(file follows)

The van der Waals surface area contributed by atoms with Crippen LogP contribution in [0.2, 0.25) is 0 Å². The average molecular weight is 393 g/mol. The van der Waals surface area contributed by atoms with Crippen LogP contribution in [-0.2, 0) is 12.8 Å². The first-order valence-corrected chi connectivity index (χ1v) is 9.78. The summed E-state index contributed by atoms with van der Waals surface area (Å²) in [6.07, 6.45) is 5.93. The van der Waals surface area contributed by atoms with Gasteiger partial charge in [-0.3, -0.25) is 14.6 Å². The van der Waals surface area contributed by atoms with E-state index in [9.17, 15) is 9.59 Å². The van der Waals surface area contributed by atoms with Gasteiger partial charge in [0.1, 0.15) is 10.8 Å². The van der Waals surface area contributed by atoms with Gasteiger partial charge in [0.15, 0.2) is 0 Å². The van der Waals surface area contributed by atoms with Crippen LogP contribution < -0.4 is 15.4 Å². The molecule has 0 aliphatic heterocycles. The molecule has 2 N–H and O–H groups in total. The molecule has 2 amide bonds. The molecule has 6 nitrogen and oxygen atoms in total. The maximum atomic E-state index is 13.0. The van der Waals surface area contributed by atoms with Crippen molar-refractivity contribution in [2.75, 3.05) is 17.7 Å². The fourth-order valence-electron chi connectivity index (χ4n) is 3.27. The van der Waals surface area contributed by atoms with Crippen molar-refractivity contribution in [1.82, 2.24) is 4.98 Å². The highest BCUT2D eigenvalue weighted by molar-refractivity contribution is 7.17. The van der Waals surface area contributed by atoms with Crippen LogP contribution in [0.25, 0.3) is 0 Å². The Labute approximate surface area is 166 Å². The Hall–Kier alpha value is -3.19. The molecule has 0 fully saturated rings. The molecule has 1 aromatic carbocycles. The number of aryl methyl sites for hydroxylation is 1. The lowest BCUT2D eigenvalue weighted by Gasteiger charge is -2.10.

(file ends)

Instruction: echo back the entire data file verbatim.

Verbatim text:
The van der Waals surface area contributed by atoms with Crippen LogP contribution in [0.2, 0.25) is 0 Å². The average molecular weight is 393 g/mol. The van der Waals surface area contributed by atoms with Crippen LogP contribution in [-0.2, 0) is 12.8 Å². The first-order valence-corrected chi connectivity index (χ1v) is 9.78. The summed E-state index contributed by atoms with van der Waals surface area (Å²) in [6.07, 6.45) is 5.93. The van der Waals surface area contributed by atoms with Gasteiger partial charge in [-0.3, -0.25) is 14.6 Å². The van der Waals surface area contributed by atoms with E-state index in [9.17, 15) is 9.59 Å². The van der Waals surface area contributed by atoms with Gasteiger partial charge in [0.1, 0.15) is 10.8 Å². The van der Waals surface area contributed by atoms with Gasteiger partial charge in [0.15, 0.2) is 0 Å². The van der Waals surface area contributed by atoms with Crippen LogP contribution < -0.4 is 15.4 Å². The molecule has 0 aliphatic heterocycles. The molecule has 2 N–H and O–H groups in total. The molecule has 2 amide bonds. The molecule has 6 nitrogen and oxygen atoms in total. The maximum atomic E-state index is 13.0. The van der Waals surface area contributed by atoms with Crippen molar-refractivity contribution in [2.75, 3.05) is 17.7 Å². The fourth-order valence-electron chi connectivity index (χ4n) is 3.27. The van der Waals surface area contributed by atoms with Crippen molar-refractivity contribution in [1.82, 2.24) is 4.98 Å². The highest BCUT2D eigenvalue weighted by molar-refractivity contribution is 7.17. The van der Waals surface area contributed by atoms with Crippen LogP contribution in [0.25, 0.3) is 0 Å². The Labute approximate surface area is 166 Å². The Hall–Kier alpha value is -3.19. The molecule has 0 fully saturated rings. The molecule has 1 aromatic carbocycles. The number of aryl methyl sites for hydroxylation is 1. The lowest BCUT2D eigenvalue weighted by Gasteiger charge is -2.10.